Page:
During this 2021 EMS week, we salute all our EMS personnel across the United States and thank them for their selfless work every day. This year, the theme is “caring for our communities” and it could not have been a better description of what EMS has always done. I want to propose, however, that we take this week of heightened awareness of EMS to help each other once again.
During COVID-19, we witnessed the many sacrifices that EMTs and paramedics made in order to keep providing emergency services to their communities. Many worked what seemed like endless hours. Many slept in cars and in garages because of the fear of bringing something to our loved ones, albeit children or family members who were more vulnerable. Some EMS personnel lost family members to COVID-19 which made this pandemic even more personal to them. So, let us please take a moment to remember that underneath whatever uniform you are wearing, you still have a family and emotions as a human being. It is OK to not feel OK and that the stress and hardships we have experienced during this pandemic are very real. Many EMTs and paramedics have died because of COVID-19. Some members became sick and recovered; others have still not returned to work.
During the peak of the pandemic in 2020, the call volume in New York City reached historic numbers. Hospitals were overwhelmed with severely sick patients as emergency rooms and ICUs reached capacities. Early in the pandemic in 2020, the national ambulance contract (NAC) was activated and soon EMTs and paramedics from all over the country were patrolling and responding to 911 calls and with interfacility transfers. For me, it was surreal to see so many ambulances with out-of-state plates as they became part of the NYC EMS for a few months. To all those EMT and paramedic brothers and sisters out there who are reading this, New York City thanks you for helping us out!
As I mentioned to someone last year, I consider EMS as the true front line because we see people before they even arrive to the hospital. We provide that initial assessment, care and treatment. During the peak of COVID-19, we were the only medical personnel that the patient and family encountered because the patient sometimes never even made it to the hospital. EMS is of course part of a team that extends into the hospital and beyond but there should be no doubt that EMS is that first step in a multi-tiered response.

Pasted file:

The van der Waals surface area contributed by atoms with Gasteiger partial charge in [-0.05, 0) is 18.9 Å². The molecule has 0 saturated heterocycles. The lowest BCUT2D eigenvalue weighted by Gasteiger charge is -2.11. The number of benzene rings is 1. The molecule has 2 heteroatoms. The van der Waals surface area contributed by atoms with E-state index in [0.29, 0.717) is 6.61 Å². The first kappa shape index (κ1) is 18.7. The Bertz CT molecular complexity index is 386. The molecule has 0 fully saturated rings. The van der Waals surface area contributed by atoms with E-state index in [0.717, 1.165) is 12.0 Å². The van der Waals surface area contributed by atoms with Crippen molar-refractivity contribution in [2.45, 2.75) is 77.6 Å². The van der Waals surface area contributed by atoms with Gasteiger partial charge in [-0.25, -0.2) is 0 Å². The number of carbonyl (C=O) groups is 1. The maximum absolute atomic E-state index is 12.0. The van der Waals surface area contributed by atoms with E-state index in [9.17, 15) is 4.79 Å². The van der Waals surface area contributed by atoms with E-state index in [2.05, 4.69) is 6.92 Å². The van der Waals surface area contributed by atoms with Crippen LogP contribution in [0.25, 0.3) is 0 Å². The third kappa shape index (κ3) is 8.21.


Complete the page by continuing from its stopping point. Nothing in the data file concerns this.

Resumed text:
I also want to take a moment to reflect on a topic that warrants much more attention than it has been given thus far. Even though we have gone above and beyond during the pandemic, we need to take a moment to also “take care of our community.” A year later, the topics of mental health and stress within EMS are getting more traction. But we need to keep in mind that even before this pandemic, EMS was at higher risk for increased stress due to the nature of the work we do. Discussions regarding stress, depression, post-traumatic stress disorder (or syndrome or injury), burnout, and resilience need to be more transparent. Raising awareness and education around these topics need to increase for EMS students and seasoned personnel alike. We need to not be afraid to have those discussions and openly welcome the notion that “it is ok to not be ok.”
So, we must watch out for each other and ensure that if we see something that doesn’t look or feel right, try to speak to your colleague or at least let someone know. Yes, some EMS personnel may always be irritable or curt, but we honestly know when even that person is just not “his/her usual self.”
“Caring for our communities” also includes caring for ourselves since we have our own EMS community. I salute all EMS personnel – paid and volunteer – during EMS Week 2021. Let’s also make sure that we take care of ourselves so that we can continue to take care of our communities for generations to come. We owe it to ourselves and to our family and friends. Stay safe out there and take care of yourself and each other.